“I’ve discovered that a few things are almost impossible to talk approximately because they’re things no one desires to know,” says Delicious Neveah Roberts, the narrator of Newbery Honor author Kimberly Brubaker Bradley’s incredible Fighting Words. The 10-year-vintage, who goes by way of Della, already sports activities a tattoo and openly admits that she has a “large mouth” and that her superpower is, “I don’t take snow from anybody.” (Della makes use of the word “snow” as a substitute every time she’d as a substitute use a “terrible word,” which is frequently.) “Sometime you’ve got a story you want to find the braveness to tell,” Della informs the reader with characteristic directness.
Della is inseparable from her 16-year-vintage half-sister, Suki. Their mother changed into incarcerated in Kansas after blowing up a resort room at the same time as making meth with both ladies at her side. Her parental rights had been terminated, and the women fell thru the cracks and endured to live with Clifton, their mother’s boyfriend, in Tennessee. As the e-book opens, the ladies have simply made a bold break out from Clifton’s residence and feature been positioned into foster care after Suki stuck Clifton abusing Della. Della famous, “I’d had sixty seconds of terror. Suki had had years.”
Bradley depicts the girls’ story, consisting of Clifton’s abuse, directly but gently, in a manner that never once feels beside the point for a center grade readership. She cautiously recounts the aftermath of their trauma (Suki has screaming nightmares and tries suicide) as the ladies are located first in brief care with a girl Della describes as an “emergency alternative witch” after which with cigarette-smoking Francine, approximately whom Della observes there is “nothing motherly,” however who seems to be exactly the protector the sisters so desperately need.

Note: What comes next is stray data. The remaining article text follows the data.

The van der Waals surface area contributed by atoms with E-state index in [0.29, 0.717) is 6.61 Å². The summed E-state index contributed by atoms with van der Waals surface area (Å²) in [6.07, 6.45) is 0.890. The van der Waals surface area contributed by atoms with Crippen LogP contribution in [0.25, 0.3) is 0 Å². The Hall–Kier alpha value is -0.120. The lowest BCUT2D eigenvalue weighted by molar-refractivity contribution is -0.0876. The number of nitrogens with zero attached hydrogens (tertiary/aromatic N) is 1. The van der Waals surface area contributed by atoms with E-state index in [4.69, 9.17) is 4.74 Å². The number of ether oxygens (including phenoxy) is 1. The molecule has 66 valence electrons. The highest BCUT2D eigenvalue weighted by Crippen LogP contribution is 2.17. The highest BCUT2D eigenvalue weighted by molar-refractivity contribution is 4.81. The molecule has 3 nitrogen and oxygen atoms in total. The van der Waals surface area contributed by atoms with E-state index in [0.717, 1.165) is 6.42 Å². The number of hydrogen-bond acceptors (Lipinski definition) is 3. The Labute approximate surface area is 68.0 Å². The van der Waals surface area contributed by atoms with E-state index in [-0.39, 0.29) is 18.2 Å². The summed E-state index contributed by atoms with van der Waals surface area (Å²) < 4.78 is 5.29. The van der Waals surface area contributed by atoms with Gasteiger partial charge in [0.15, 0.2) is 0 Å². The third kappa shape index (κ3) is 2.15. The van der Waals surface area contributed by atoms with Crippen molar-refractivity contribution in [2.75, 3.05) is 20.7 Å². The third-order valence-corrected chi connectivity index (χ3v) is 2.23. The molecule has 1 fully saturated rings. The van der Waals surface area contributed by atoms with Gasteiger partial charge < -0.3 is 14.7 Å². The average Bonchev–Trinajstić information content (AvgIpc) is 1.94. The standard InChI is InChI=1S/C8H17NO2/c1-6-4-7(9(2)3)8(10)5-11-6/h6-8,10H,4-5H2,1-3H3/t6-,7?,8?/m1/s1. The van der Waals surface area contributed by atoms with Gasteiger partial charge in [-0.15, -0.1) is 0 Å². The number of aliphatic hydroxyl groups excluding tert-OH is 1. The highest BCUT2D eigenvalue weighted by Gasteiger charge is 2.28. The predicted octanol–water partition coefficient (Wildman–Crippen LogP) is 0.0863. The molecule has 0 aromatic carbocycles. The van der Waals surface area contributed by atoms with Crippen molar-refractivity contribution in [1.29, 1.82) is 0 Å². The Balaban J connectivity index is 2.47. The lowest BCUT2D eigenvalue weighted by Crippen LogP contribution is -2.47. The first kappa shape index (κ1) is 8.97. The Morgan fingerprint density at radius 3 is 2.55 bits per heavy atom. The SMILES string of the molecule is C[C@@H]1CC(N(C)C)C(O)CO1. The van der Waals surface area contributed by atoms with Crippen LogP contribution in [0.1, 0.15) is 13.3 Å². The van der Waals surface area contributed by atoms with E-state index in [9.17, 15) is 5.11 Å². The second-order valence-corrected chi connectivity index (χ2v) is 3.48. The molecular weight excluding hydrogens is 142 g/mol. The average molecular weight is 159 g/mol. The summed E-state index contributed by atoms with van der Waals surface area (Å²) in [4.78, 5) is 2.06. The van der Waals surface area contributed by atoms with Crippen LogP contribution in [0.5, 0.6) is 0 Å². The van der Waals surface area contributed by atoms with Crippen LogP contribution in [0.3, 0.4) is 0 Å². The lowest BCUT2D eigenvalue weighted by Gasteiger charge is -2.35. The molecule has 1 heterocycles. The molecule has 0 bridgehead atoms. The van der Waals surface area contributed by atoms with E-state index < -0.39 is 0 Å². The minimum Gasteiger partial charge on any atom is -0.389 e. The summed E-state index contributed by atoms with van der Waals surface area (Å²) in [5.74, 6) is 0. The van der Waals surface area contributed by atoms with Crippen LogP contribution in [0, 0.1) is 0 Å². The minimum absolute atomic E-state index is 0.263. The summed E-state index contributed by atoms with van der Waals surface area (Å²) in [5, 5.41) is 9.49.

ALSO IN BOOKPAGE: Kimberly Brubaker Bradley well-knownshows why Fighting Words is the ebook she changed into put on earth to write.
Della makes a few buddies at her new school, maximum drastically Neveah, with whom she shares her middle name. As Della and Suki debate whether and how to testify towards Clifton, Della clashes with her trainer and a bully named Trevor, who likes to pinch ladies’ backs to see whether they’re sporting bras. These tensions culminate in a powerful moment in which Della proclaims, “Never contact me again. Never touch me or any girl on this class without permission ever again.”
In all truthfulness, I become reluctant to examine Fighting Words when I learned about the topics its plot would include. “How depressing,” I thought. But oh, how incorrect I changed into. Bradley handles these tough subjects in ways which might be enlightening, empowering and—yes—uplifting, thanks largely to the irrepressible Della’s enticing narrative voice, which itself is a testament to Bradley’s huge talent.
As their friendship deepens, Della’s buddy Neveah, whose own family lost their condominium and in brief lived out in their car, lends her a replica of Barbara O’Connor’s How to Steal a Dog. Though Della fails to connect to O’Connor’s tale of another woman in a “hard spot,” Neveah’s articulation of the ebook’s significance in her lifestyles is positive to be echoed with the aid of a few readers of Fighting Words: “I was glad, you know, to read the ebook. To comprehend it didn’t best manifest to me.”
An award-worthy story approximately a feisty survivor, Fighting Words is a tale readers will draw strength from, and Della is a heroine they’ll be not going to forget.